Doing nothing is exhausting.
The whole point of relaxing is to try and alleviate stress and anxiety, to spend time doing something simple and just letting the hours pass by. Lying on the sofa watching a movie might seem fairly easy, but it might not be. In these moments you have no real distraction, its just something playing in the background you might not even pay attention to. What’s really happening is I am dwelling on everything. Looking over every conversation and interaction and deciding they must be entirely negative and that I absolutely have pissed someone off and I’m a horrible person for that.
Doing nothing means my brain is over working. It means that I have time to analyse every little thing. I have spent hours lying in bed feeling guilty over a conversation I have had years ago with someone who probably doesn’t even remember I exist let alone the conversation itself.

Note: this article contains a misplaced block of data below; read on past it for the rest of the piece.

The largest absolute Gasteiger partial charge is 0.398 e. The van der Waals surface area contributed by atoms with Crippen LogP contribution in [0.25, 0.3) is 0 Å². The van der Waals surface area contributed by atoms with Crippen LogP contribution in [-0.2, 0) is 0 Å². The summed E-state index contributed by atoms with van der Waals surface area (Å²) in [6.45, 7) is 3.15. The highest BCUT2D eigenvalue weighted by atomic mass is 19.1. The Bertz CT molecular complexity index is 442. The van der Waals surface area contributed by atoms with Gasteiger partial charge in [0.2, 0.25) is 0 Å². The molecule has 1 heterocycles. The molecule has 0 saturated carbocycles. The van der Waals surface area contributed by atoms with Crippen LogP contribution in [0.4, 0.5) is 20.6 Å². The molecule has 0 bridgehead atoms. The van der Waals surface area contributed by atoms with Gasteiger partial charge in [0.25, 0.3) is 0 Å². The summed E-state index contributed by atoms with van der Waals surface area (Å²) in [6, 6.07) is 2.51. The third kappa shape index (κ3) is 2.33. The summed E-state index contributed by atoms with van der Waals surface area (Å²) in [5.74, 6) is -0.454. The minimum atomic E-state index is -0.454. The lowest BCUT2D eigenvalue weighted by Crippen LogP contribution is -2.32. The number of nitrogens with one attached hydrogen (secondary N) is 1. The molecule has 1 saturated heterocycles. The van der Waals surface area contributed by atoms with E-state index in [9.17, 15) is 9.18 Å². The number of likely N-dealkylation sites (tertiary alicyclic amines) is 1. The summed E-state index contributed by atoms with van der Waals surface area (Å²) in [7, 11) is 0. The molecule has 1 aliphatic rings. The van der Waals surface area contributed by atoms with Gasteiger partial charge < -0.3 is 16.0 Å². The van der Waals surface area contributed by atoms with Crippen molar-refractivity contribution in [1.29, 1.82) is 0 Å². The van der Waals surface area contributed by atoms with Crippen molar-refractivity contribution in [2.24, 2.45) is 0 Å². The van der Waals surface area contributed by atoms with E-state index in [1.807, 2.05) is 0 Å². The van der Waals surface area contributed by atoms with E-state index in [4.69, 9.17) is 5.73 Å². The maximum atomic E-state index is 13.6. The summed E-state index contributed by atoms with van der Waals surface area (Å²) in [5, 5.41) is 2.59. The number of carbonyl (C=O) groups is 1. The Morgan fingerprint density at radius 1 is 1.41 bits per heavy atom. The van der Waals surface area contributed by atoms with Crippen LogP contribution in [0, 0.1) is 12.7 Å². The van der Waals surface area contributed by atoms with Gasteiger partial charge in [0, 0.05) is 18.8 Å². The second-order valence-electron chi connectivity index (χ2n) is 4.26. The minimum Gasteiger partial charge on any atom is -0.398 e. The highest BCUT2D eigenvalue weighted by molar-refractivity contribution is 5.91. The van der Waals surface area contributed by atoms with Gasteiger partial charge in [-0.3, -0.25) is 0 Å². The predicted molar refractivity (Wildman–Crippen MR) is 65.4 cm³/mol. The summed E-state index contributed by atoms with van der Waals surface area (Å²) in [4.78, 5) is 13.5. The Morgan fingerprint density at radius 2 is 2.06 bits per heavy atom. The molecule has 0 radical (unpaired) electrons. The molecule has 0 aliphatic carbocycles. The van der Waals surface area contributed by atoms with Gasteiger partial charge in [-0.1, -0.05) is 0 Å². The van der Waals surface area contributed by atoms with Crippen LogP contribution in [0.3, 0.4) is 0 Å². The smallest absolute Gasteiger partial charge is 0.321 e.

I remember an incident from about 6 years ago where I was in a costume for work and I remember some random guy saying “nice costume”. I assumed he said it sarcastically and so snapped back at this rude bully. But actually, he probably just meant nice costume! And even though he probably wouldn’t remember the incident if you tortured his entire family, I still do and I feel guilty and remorseful about it.